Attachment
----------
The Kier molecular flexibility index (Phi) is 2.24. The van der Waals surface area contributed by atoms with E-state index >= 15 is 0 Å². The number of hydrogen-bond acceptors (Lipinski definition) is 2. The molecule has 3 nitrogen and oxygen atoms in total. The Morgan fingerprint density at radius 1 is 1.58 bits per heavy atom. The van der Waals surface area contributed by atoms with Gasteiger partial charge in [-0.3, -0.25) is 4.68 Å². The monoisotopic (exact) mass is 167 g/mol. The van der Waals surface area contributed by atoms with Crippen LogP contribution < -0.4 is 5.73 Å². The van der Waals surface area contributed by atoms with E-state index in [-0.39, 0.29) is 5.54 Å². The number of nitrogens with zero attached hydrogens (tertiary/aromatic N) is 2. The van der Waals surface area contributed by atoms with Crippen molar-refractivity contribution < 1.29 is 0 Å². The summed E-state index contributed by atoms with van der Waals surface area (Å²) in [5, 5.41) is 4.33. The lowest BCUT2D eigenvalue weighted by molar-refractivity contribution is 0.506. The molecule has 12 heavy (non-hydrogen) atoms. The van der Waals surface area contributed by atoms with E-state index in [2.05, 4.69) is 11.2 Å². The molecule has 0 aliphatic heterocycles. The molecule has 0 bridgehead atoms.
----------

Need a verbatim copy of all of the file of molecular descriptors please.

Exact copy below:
The Kier molecular flexibility index (Phi) is 2.24. The van der Waals surface area contributed by atoms with E-state index >= 15 is 0 Å². The number of hydrogen-bond acceptors (Lipinski definition) is 2. The molecule has 3 nitrogen and oxygen atoms in total. The Morgan fingerprint density at radius 1 is 1.58 bits per heavy atom. The van der Waals surface area contributed by atoms with Gasteiger partial charge in [-0.3, -0.25) is 4.68 Å². The monoisotopic (exact) mass is 167 g/mol. The van der Waals surface area contributed by atoms with Crippen LogP contribution < -0.4 is 5.73 Å². The van der Waals surface area contributed by atoms with E-state index in [-0.39, 0.29) is 5.54 Å². The number of nitrogens with zero attached hydrogens (tertiary/aromatic N) is 2. The van der Waals surface area contributed by atoms with Crippen molar-refractivity contribution < 1.29 is 0 Å². The summed E-state index contributed by atoms with van der Waals surface area (Å²) in [5, 5.41) is 4.33. The lowest BCUT2D eigenvalue weighted by molar-refractivity contribution is 0.506. The molecule has 12 heavy (non-hydrogen) atoms. The van der Waals surface area contributed by atoms with E-state index in [2.05, 4.69) is 11.2 Å². The molecule has 0 aliphatic heterocycles. The molecule has 0 bridgehead atoms.